So, if you will, this move is about me going willingly to that microwave. I do not hope to come back the same, but not because I think there is something “wrong” with me right now. Actually, for the first time in my life, I do not feel defective all the time (though I still do on occasion.). But the conditions of my life here are such that I may remain a kernel for a very long time, never reaching the right intensity of heat to see the process all the way through. Until I do, there will be dissatisfaction and cycles of misery. I will be my own prey over and over again. I will be profoundly more at risk for depression and/or addictive behaviors unless I follow through. By making this move, I seek to fulfill my destiny, which is the destiny of all beings, and that destiny is to know and be God.

Of course, there are no guarantees, and I am reeling in my expectations as much as possible. It’s entirely plausible that nothing life-altering will occur. Either way, I will learn something, for when you are hell-bent on learning, every single step is a lesson.

I have been thinking a lot about how my last post might go, particularly the points I want to put out into the world before I take off. I have no idea when I’ll post again, and some part of me wonders if I will at all. This iteration of me loves writing, and as of right now, it feels completely aligned. But part of this thing is releasing all attachments, including the ones the mind currently labels “good and aligned.” Having the courage to let go of it all is how we discover what is always there, underneath and beyond, timelessly, naturally.

I no longer buy the argument from my ego that I am “supposed to write.” Really, I am “supposed to be” whatever I’m moved to be by the greater consciousness that has been moving me this whole time. I am “supposed to be” what I am. Maybe that will result in writing; maybe it won’t. I feel it is important to relinquish all attachments and expectations of “being like” anything or anyone, or clinging to previous identities that once suited me. When we try to hang on in spite of the way the soul magnetizes us towards things we fear and need, we become trapped.

I have no doubt that this has happened to many creators: At some point, the obligation to create can overshadow the purity of its origin. Suddenly the thing that was once done out of pure soul desire becomes as rote as anything else. No longer do we write, paint, or make music because we love it, but because others expect it of us and the title of “creator” has been built into our ego-identities. There have been phases for me where creativity comes effortlessly and gladly. But when I am just “trying to finish something,” it comes out wrong and I am not delighted by the process of ushering it into the world. To me, this is worse than doing nothing at all.

So I want to say I will write if and when I can, but that it is possible I won’t, and that has to be okay with me. Anything the ego imagines itself to be is just that—an imagination, and not the true Self. We can have delusional imaginations about “who we are” no matter how noble the profession. Some work may benefit the world more and sow the seeds for a beautiful future, but neither identity is more real. This is because Reality does not actually run along a gradient; it is known or it is not. One who knows the Self and does nothing but sit in meditation surely benefits the world, perhaps even more than those who put great effort into making change. This kind of benefit is imperceptible to most people, but it is real nonetheless.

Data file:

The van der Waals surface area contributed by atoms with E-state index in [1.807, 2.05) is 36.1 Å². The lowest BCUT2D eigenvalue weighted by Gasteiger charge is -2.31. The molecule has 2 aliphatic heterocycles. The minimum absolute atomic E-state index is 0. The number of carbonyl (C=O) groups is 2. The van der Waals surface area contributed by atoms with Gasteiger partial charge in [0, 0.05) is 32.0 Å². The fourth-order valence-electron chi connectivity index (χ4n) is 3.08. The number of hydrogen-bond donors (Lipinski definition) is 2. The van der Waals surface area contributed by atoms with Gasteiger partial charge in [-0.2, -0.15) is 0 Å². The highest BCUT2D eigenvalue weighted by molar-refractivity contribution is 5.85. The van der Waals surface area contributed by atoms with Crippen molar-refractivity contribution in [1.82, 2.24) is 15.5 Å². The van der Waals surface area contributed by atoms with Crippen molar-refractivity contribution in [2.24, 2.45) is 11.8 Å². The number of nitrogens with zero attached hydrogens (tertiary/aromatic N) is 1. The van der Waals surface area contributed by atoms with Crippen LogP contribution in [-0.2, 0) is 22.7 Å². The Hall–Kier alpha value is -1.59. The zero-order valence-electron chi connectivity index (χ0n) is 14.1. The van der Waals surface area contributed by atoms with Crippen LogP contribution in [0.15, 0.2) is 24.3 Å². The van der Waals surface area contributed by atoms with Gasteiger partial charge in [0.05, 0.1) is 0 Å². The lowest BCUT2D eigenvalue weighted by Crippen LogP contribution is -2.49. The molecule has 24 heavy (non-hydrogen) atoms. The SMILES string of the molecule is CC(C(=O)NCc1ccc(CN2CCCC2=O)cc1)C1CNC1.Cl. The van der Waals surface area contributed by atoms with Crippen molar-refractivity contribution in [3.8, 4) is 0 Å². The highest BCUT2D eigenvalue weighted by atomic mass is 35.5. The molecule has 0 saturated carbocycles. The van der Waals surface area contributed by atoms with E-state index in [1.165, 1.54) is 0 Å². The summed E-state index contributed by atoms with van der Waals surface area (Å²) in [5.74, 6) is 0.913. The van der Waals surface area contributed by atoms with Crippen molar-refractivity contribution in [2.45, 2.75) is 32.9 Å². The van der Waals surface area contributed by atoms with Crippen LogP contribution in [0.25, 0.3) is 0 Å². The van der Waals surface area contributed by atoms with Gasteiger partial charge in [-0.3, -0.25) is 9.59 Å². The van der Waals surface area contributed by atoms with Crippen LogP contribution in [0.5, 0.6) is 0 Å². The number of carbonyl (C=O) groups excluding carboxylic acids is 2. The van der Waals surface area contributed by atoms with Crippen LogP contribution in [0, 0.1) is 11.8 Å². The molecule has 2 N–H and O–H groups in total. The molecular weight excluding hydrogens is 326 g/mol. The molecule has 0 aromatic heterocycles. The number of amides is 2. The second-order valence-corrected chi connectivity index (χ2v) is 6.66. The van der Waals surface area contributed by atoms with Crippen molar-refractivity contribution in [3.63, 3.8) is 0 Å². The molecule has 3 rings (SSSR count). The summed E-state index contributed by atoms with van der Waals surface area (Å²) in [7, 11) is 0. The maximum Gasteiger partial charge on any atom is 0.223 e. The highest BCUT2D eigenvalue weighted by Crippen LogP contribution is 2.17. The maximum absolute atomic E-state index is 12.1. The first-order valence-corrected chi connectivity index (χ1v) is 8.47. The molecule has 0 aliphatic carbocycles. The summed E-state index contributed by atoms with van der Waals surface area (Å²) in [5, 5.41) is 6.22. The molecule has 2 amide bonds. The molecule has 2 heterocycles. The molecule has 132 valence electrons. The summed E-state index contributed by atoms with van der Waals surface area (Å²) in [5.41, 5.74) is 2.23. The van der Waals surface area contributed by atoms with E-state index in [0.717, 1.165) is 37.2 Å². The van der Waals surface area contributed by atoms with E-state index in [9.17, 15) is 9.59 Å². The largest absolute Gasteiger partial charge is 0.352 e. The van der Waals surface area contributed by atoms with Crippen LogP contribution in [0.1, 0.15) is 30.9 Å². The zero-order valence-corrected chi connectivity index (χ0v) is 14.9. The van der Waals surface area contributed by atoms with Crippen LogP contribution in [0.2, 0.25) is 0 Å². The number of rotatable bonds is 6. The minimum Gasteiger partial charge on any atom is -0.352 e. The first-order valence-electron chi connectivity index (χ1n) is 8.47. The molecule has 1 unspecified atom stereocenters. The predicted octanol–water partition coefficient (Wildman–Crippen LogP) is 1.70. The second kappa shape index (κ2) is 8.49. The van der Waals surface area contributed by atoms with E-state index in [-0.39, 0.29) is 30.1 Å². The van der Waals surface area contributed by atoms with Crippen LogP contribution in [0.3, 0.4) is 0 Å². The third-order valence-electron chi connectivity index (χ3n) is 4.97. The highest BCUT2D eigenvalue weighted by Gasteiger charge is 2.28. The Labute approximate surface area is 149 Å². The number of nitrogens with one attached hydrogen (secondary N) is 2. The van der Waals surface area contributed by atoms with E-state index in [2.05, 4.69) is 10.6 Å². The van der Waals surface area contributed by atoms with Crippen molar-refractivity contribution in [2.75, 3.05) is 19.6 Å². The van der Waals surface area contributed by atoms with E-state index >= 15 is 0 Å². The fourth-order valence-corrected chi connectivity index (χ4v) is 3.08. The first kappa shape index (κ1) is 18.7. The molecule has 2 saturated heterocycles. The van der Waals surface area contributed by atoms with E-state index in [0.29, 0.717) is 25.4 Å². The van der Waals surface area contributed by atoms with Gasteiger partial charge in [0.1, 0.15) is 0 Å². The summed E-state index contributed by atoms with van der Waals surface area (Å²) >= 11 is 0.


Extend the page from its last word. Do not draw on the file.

Besides, the fact is that there is no new wisdom. The fountain of eternal knowledge is always the same; the words only flow out through seemingly different minds and mouths. It is no surprise that spiritual masters say the same kinds of inscrutable things over and over again, in part because of this principle, and in part because they know repetition is one strategy to overwrite an existing mental pattern.

Anyone with new answers, a new religion, a silver bullet, or a quick route to self-realization is not being honest (though they may be unaware of their dishonesty). Seeing this, I really don’t know what else to say in this or any post. Is there anything more powerful or wise to say than “Sit with your self until you find the true self”? This has been said over and over again, by so many sages, in so many parables and poems. It doesn’t get any simpler: Sit still with yourself. Find out who you are. All other information is extraneous. When this is known, all knowledge is revealed and suffering begins to burn away. It seems difficult until it doesn’t.

Sometimes writing feels cheap in comparison to sitting in silence, and it is said that some of the best teachers teach by silence alone. Similarly, the Buddha said that it is best to speak only when it improves upon silence, and yet is very rare that the things we say—gossip, grievances, complaints, formalities—meet this standard. And I have to ask, with no solid answer, do my words improve upon the beauty of a blank page? I am not so sure. I do this thing because it happens, but I do wonder: If I were to break through every last illusion, would it also begin to feel somewhat arduous or small?

All of this is to say that I don’t know what will happen, and this is always true. This post has written itself, which means I am okay with it. When our actions become absent of the “doer,” I believe we are on the right track. If things write themselves, they will go into the world. If it feels like pulling teeth, I will resume with mindful non-action, which is actually one of the most useful skills to have. It’s not the same as being lazy, and it’s not the same as checking out or getting stoned. It is just learning how to sit and be. Until we are capable and happy simply being, peace cannot flourish internally or anywhere else.

– lish